celluloid relapse: all about my mother
Despite any protest asserting the contrary, human beings are remarkably similar. Culture, appearance and whatnot may be paraded around as a supreme marker of difference, but the volume at which we object seems due to a very odd misunderstanding. Primary school tried to tell us we were all different, but fundamentally we were and are anything but. None of us, given the current state of modern science, are some super-foetus grown in a test tube and all of us spent approximately 40 weeks in a uterus. In other words, all of us have a mother.
Pedro Almodóvar, Spanish director extraordinaire, has an impressive grasp of this concept. His 1999 film All About My Mother is, in a gorgeous swathe of melodrama and hue, a story almost uniquely of women and particularly of mothers. Created in a time where the post-Franco identity of the Spanish nation was still being somewhat refined, it was released to a fitting volume of international acclaim and is still held in high regard today.
A delight from the very beginning, as it commences enticingly with shots of medical equipment, it follows a fragment of Manuela’s life (played by Cecilia Roth) in the months following a certain, rainy night when her life was turned upside down. After a Madrid performance of A Streetcar Named Desire to which she has gone with her son Esteban (Eloy Azorín), Manuela watches on in horror as, in pursuit of an autograph, he is literally mown down by a passing car and killed. Understandably bereft, she does what any rational being would do in her situation: she runs away to Barcelona.
She returns here to confront a past abandoned almost exactly seventeen years previously, to find the father that Esteban never knew. The reconciliation of her past and present is, however, not something she achieves solely by herself. As time coalesces around her, she gathers a fascinating band of eclectic women: the ex-male and ex-prostitute Agrado (Antonia san Juan), pregnant nun Rosa (Pénélope Cruz), and actress Huma Rojo (Marisa Paredes). Together these women lend one another their mutual support and metaphoric shoulders whereupon tears are shed, realities accepted and lives re-launched.
If perchance in a hypothetical reality one were forced to describe this film in a word, a certain colour springs readily to mind. This, in the simplest terms possible, is a red film and one so alive that it very nearly has a pulse. Its characters and plot, almost tangible to their audience, are practically raised from their surroundings like cardboard cutouts, as distinct and unique as you and me. In fact in parts they’re almost most real than our own flesh and blood, for the chain of events that their melodramatic existence forces them to experience is just so stereotypically human. This animated investment of colour is a hallmark of Almodóvar’s cinema, especially in his earlier works, and is something that he has never ceased to employ. Red, in tone and metaphor, is infused in absolutely everything. It is the blood of the film itself as it courses throughout the narrative, throbbing as the plot unfolds.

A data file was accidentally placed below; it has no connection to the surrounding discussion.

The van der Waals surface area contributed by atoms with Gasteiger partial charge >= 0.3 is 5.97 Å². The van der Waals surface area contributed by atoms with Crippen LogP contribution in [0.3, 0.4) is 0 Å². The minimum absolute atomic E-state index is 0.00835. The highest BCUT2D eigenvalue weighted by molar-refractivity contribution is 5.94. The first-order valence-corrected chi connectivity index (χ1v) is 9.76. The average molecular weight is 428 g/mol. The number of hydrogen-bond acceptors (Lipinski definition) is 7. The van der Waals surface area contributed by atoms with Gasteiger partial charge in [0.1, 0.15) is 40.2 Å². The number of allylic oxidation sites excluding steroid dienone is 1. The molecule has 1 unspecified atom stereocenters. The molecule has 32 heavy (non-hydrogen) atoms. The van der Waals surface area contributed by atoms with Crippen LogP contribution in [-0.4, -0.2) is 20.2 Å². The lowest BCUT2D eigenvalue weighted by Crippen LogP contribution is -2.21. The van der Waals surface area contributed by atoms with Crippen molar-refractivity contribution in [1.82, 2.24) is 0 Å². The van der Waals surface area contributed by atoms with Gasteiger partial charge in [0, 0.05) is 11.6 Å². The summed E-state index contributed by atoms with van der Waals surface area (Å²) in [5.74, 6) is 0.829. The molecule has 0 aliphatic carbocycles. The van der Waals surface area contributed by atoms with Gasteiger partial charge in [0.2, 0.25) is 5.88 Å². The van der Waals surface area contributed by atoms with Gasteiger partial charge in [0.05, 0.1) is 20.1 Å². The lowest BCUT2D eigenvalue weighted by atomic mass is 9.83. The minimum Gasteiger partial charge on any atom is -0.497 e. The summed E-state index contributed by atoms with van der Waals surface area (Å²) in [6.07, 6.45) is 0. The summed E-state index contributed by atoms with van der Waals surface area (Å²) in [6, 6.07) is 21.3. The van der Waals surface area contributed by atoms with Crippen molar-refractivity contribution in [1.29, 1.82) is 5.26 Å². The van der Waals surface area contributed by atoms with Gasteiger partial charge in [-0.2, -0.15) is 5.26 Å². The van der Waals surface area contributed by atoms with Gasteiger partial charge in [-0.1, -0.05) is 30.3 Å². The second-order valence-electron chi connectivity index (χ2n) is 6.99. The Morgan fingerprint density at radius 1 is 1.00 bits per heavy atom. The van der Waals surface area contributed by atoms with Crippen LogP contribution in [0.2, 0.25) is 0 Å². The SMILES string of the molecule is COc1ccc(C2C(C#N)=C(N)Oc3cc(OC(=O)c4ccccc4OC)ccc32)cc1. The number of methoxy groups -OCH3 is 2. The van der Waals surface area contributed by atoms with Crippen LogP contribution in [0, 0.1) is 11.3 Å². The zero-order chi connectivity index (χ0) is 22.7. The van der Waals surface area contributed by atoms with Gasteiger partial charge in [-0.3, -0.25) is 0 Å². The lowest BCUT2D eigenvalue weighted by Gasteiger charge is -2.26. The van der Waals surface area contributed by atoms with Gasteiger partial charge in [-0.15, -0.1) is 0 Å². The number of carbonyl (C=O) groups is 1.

Say that, even more hypothetically, we were then somehow obliged to provide an extra word to complement the previous. ‘Intertextual’, a word most likely loathed by anyone forced to mark high school English essays, here is appropriate. Every aspect of the film is saturated with intersections drawn between characters, settings and plot. Not only are Williams’ A Streetcar Named Desire and All About Eve (1950) fundamental to its inner workings, but a constant procession of allusions to transplants, plastic surgery and similar further reinforce this preoccupation. ‘Saturation’ is not to suggest that this particular facet of construction is in any way in excess; certainly the film practically groans under its referential weight, but never in an overbearing manner. Almodóvar retains complete control of his work at all times and despite a dense plot the film possesses a delicate air, an achievement indeed considering the circumstances.
Since the release of All About My Mother, Almodóvar has continued along the path of what appears to be a quest to create more films than any other human being alive. Age itself seems to pose no impediment and this prolific, seasoned Señor of more than 60 years has shown no sign of slowing down. Naturally, there is some substantial difference between his works and a degree of quality variation, but a similar high standard has consistently prevailed. The maturity and compositional supremacy that this youth from provincial Spain has built up over the years from cult film-maker to auteur extraordinaire is indeed a sight to behold. All About My Mother is a firm favourite among many Almodóvar lovers for many good reasons. One can only hope that his forthcoming The Skin I Live In (La Piel Que Habito) (2011) sustains this winning streak.